The colonial furniture had made its way from my childhood bedroom to my first apartment and my next four places of residence, but now that I was downsizing and leaving my home of 36 years, it was time to say goodbye. In Marie Kondo fashion, I thanked the furniture for its service and put pictures of the set on Facebook Marketplace, offering all the pieces for free.
I had no takers for weeks, and then a man messaged me that he was interested. He asked to get on a phone call to explain.
“I’m 65,” George told me when we chatted, “and I had this exact furniture when I was a kid. I kept it for many years, but my brothers made so much fun of me for it that they finally talked me into getting rid of it. Now seeing your photos, I miss that furniture.”
George rented a van and drove three hours each way to claim my Ethan Allen desk, dresser, hutch and cabinet as his own. He brought along a buddy to help him with the lifting, and both of them were already laughing when they arrived.
We all knew that there was no reasonable justification for this level of sentimentality, but what a win/win for him to recapture a slice of his childhood and for me to know that my long-loved pieces would be appreciated in their new space.
Not everything that came out of my now former house met as happy a fate. My husband and I found ourselves using that 1-800-got-junk number more than we’d hoped, especially at the end of this journey when our home buyers unexpectedly asked to push up the closing date, giving us only a week to finish clearing out the house.
Into the dump truck went wonky-switch lamps and random cords and cables, while outdated softback textbooks got tossed into the recycle bin.
“You will sell, give away or throw away more than you want to,” a friend who had recently downsized informed me when I started the process of moving to Florida. “The sooner you accept that, the better.”
I knew she was right, but it was painful. Of the three – sell, donate or discard – I thought the middle one was the best fit for me. Just by word of mouth, we did score some cash for easy-to-sell items like our snow blower, but I had neither the physical energy nor emotional stamina to hold a big house sale and haggle over whether some cherished object was really worth $3. I’d rather just give it away.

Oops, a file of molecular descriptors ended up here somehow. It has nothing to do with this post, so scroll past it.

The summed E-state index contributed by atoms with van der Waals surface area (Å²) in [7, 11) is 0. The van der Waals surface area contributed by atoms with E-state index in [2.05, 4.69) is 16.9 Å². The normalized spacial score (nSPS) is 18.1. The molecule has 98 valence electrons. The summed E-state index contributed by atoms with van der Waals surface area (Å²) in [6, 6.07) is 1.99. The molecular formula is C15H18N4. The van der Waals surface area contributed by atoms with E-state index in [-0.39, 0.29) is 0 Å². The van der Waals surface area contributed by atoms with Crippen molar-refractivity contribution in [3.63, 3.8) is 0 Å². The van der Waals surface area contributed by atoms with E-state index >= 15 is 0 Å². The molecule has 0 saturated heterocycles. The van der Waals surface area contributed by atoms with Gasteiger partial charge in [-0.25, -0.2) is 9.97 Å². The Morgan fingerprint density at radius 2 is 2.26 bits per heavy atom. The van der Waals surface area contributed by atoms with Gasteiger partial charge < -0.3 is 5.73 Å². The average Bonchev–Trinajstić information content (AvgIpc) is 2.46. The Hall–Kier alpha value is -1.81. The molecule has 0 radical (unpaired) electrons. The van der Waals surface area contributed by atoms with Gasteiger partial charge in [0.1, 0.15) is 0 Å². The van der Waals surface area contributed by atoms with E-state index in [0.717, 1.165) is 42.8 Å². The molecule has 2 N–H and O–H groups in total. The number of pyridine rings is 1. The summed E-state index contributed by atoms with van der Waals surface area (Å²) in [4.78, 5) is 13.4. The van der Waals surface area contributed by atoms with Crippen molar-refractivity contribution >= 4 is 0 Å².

Facebook Marketplace proved effective not only for my childhood furniture but for a range of other possessions. For small household items, we took advantage of a local Salvation Army Dropoff box. There’s also Craigslist, Freecycle and some other organizations listed here.
Late in the game, a friend told me about a “Pass It On” Facebook page restricted to the handful of Chicago suburbs around my house. As you might guess from the name, all items you post on Pass It On must be offered at no charge.
Urgency is built into the group, because it’s first come, first served. The person parting with the item is supposed to give the first responder top priority and so on down the line. Each successive requester simply comments “next” to indicate dibs on being next in line if no earlier responders end up taking the offering.
I had responses just seconds after I posted my coffee maker and coffee bean grinder on Pass It On: North Shore Families. It was as if the members of the page kept a constant lookout for free things they could use, and within the hour someone I’d identify as a young mom – apparently a prominent demographic on the page – arrived to pick up the grinder.
I convinced her to also grab some coffee cups I’d been using as cereal bowls since they were the last remaining receptacles of any kind in the house. Soon after, the coffee maker, too, found a good home.
“This is so great,” the night nurse on staff at a large local hospital said when she showed up on my doorstep. “Our coffee maker broke, and our nurses are buying coffee. Nurses shouldn’t have to buy their own coffee!” I had to agree.
Next came the white metal Elfa drawers I’d bought at the Container Store when my kids were young. They’re so versatile for toys, cleaning supplies, clothes or anything really, and I figured they’d go fast. In no time a mother of 3-year-old twins was piling them into her SUV.
A Goodwill bin at a nearby 7-Eleven sat ready to accept multiple carloads of our no-longer-needed winter clothing, and I found an organization to take in some toys that were still in good shape.
Residing on a well-traveled street was convenient at this point – we could just stack stuff on the parkway, and people driving by would stop to select items to take home. A woman sifting through my bags of discards told me she did a lot of craft projects and was always looking for fabric and small objects she could use in a decorative way.
One person’s trash is indeed another’s treasure. Anything I could keep out of a landfill made me smile as I paid it forward, turning a painful process into a joyous one.
What item could you never part with when downsizing? Have you used donation services when moving to a smaller living space? Which websites or Facebook groups have been the most helpful for finding a new home for the stuff you no longer need?
Tags Downsizing Your Life